Performing penance in public, as opposed to the privacy of the confessional chair, gives it the character of public humiliation, which is often more 'punishing' than the intrinsic pain or discomfort of the deed. Such practices are now uncommon, but still exist in certain traditions, particularly those of Anabaptist or Calvinist Christianity, or the Jehova's Witness tradition. In societies in which religion and the state are integrated, public penance can actually be a mode of judicial punishment, as the state religion is imposed by law. This is not infrequent, for example, in Islamic societies. In some societies or faith traditions, the common venue for the humiliation is before one's community in the place of worship, preferably during the main weekly service; or altenatively outdoors, so the whole community can witness it, and hopefully be dissuaded from offending similarly. Certain places of worship were or are actually equipped with permanent stands for the public penitents, such as the cuttie-stool in Scotland. Other common elements are humbling prescriptions to wear such distinguishing features as a white sheet (in England to be rented from the church warden!) and/or wand, being barefoot, bareheaded, even barelegged. The practice is well reported from colonial Virginia and New England, where it was enforced by the officers of the law, sometimes even at pain of death- in fact the morally repentant nature of true penance is thus perverted to humiliation as a means of social coercion.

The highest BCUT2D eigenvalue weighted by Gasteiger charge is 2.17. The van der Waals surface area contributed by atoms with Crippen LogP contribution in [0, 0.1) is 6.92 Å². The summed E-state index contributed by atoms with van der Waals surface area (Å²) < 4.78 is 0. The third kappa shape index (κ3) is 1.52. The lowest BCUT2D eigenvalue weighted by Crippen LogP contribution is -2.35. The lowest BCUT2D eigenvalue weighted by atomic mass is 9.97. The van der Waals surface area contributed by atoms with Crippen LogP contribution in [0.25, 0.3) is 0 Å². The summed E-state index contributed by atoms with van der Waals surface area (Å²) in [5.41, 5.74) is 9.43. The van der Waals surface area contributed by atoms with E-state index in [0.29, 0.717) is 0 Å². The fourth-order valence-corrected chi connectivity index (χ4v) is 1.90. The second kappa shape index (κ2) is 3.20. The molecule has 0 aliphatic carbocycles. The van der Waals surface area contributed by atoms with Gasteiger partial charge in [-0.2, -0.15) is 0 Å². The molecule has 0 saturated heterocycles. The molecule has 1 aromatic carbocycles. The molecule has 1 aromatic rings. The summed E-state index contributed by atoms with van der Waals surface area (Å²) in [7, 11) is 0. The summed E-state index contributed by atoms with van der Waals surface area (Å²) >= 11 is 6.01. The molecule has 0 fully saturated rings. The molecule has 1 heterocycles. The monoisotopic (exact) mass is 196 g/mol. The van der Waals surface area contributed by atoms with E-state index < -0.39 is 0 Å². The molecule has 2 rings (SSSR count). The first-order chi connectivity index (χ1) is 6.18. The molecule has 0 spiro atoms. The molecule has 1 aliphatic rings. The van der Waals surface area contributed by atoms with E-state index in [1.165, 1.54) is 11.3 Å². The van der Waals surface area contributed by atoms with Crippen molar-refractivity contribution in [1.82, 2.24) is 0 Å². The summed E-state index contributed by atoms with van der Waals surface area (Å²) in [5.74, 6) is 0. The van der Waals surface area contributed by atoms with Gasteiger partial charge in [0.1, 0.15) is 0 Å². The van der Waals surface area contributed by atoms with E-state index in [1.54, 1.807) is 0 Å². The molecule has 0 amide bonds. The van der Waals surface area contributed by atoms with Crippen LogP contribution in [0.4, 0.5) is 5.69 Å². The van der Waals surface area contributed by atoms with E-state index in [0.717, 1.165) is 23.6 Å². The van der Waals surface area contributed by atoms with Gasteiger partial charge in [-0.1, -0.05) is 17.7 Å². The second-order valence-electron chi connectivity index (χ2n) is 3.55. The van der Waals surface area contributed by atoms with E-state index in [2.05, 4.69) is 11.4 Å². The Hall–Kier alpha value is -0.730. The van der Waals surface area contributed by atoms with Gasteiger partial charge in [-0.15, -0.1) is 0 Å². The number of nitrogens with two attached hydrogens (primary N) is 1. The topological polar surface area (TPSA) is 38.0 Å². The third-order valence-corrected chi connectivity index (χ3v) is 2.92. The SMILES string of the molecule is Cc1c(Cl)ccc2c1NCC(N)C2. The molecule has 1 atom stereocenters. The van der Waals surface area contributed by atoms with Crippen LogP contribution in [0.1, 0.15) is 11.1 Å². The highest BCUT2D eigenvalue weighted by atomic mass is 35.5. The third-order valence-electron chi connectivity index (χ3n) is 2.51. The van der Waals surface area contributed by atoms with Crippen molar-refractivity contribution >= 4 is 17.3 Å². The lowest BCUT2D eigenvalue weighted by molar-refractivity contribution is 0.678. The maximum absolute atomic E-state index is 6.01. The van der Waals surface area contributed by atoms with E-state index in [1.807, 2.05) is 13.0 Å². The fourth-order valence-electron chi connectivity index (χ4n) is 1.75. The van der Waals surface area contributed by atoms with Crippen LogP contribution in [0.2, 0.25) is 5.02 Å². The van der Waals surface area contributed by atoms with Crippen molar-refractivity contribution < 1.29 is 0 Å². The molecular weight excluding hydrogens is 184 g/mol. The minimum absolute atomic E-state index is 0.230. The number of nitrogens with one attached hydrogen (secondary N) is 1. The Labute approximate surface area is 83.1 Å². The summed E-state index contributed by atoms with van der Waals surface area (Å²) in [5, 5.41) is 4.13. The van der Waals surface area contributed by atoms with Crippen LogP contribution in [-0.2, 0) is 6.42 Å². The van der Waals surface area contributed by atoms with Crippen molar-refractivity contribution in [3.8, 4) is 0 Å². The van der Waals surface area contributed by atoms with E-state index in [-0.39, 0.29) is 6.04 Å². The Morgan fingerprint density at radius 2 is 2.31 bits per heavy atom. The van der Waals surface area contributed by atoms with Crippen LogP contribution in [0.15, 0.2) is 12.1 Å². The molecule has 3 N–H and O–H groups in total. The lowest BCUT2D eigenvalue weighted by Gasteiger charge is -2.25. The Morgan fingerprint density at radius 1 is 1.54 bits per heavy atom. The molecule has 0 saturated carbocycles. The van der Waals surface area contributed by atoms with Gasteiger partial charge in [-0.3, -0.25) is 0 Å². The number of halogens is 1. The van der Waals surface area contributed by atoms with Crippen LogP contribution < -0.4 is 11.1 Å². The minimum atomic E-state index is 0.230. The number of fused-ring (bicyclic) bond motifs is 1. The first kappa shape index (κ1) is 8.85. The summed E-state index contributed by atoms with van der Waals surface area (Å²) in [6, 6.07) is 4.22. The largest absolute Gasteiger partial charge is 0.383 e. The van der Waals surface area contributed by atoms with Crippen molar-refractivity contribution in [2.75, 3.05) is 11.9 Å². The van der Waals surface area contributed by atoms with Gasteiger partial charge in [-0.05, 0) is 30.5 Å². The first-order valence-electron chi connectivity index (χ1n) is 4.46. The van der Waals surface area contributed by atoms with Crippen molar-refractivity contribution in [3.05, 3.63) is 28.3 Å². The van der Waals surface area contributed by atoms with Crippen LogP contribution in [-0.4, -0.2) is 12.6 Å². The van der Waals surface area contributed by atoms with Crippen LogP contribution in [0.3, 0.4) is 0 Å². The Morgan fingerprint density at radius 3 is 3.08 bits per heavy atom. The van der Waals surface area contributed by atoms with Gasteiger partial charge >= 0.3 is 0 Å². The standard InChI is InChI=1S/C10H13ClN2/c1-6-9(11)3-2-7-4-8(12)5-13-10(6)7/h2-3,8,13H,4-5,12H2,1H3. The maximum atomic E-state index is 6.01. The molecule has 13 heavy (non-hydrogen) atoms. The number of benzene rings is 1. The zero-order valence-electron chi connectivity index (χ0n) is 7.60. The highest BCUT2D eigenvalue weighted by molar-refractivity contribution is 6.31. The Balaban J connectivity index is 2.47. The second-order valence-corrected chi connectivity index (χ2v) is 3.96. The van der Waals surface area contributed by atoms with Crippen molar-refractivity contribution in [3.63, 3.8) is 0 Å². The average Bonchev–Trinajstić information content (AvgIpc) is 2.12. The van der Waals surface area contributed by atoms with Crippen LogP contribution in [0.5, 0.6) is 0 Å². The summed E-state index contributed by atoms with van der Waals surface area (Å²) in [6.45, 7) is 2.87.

Private penance and secret confession was introduced by the Irish monks. Now it is done more commonly than public penance which might not even be done any more at all.
Penance in art and fiction
- Colin Kapp. 1972, 1973. Patterns of Chaos. New York: Award Books. No ISBN. Pp. 31-36.
Penance in movies:
- Penance (2004)
- Penance (1999)
- "I Confess". Warner Brothers, 1953. Alfred Hitchcock, Dir. Starring: Montgomery Clift, Anne Baxter
- Sadhna (1958) aka "The Penance"
- The Bell of Penance (1912)
- A Daughter of Penance (1916)
- Who Killed Brett Penance? (1995) (VG)
- Proper Penance (1992) (V)
- Veruntreute Himmel, Der (1958)
- The Reckoning (2003)
- Fatima (1997) (TV)
- Confession (2005)
- Constantine (2005)
- "Nightmare Cafe" (1992)
- An optional superboss in the international version of Final Fantasy X (2001)
- Order of Penance, an early name for the Friars Minor
- Final Fantasy, Penance is an enemy in the Final fantasy 10 video game for PS2
Sources and references
|This page uses content from the English Wikipedia. The original article was at Penance. The list of authors can be seen in the page history.|